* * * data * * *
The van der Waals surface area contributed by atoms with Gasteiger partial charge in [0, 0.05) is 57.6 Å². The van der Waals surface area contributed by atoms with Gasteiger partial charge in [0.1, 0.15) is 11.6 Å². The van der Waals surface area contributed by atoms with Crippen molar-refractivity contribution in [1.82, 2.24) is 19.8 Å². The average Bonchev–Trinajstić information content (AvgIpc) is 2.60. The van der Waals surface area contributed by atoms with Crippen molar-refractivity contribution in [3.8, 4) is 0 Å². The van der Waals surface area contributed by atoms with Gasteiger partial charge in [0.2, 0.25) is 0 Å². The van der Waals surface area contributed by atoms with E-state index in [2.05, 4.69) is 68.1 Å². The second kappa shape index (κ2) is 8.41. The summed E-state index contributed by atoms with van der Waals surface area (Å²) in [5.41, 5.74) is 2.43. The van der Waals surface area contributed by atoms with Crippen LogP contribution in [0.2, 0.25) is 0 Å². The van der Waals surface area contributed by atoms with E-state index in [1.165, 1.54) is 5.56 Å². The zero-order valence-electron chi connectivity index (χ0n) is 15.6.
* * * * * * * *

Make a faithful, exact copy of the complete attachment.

The van der Waals surface area contributed by atoms with Gasteiger partial charge in [0, 0.05) is 57.6 Å². The van der Waals surface area contributed by atoms with Gasteiger partial charge in [0.1, 0.15) is 11.6 Å². The van der Waals surface area contributed by atoms with Crippen molar-refractivity contribution in [1.82, 2.24) is 19.8 Å². The average Bonchev–Trinajstić information content (AvgIpc) is 2.60. The van der Waals surface area contributed by atoms with Crippen molar-refractivity contribution in [3.8, 4) is 0 Å². The van der Waals surface area contributed by atoms with Gasteiger partial charge in [0.2, 0.25) is 0 Å². The van der Waals surface area contributed by atoms with E-state index in [2.05, 4.69) is 68.1 Å². The second kappa shape index (κ2) is 8.41. The summed E-state index contributed by atoms with van der Waals surface area (Å²) in [5.41, 5.74) is 2.43. The van der Waals surface area contributed by atoms with Crippen LogP contribution in [0.2, 0.25) is 0 Å². The van der Waals surface area contributed by atoms with E-state index in [1.165, 1.54) is 5.56 Å². The zero-order valence-electron chi connectivity index (χ0n) is 15.6.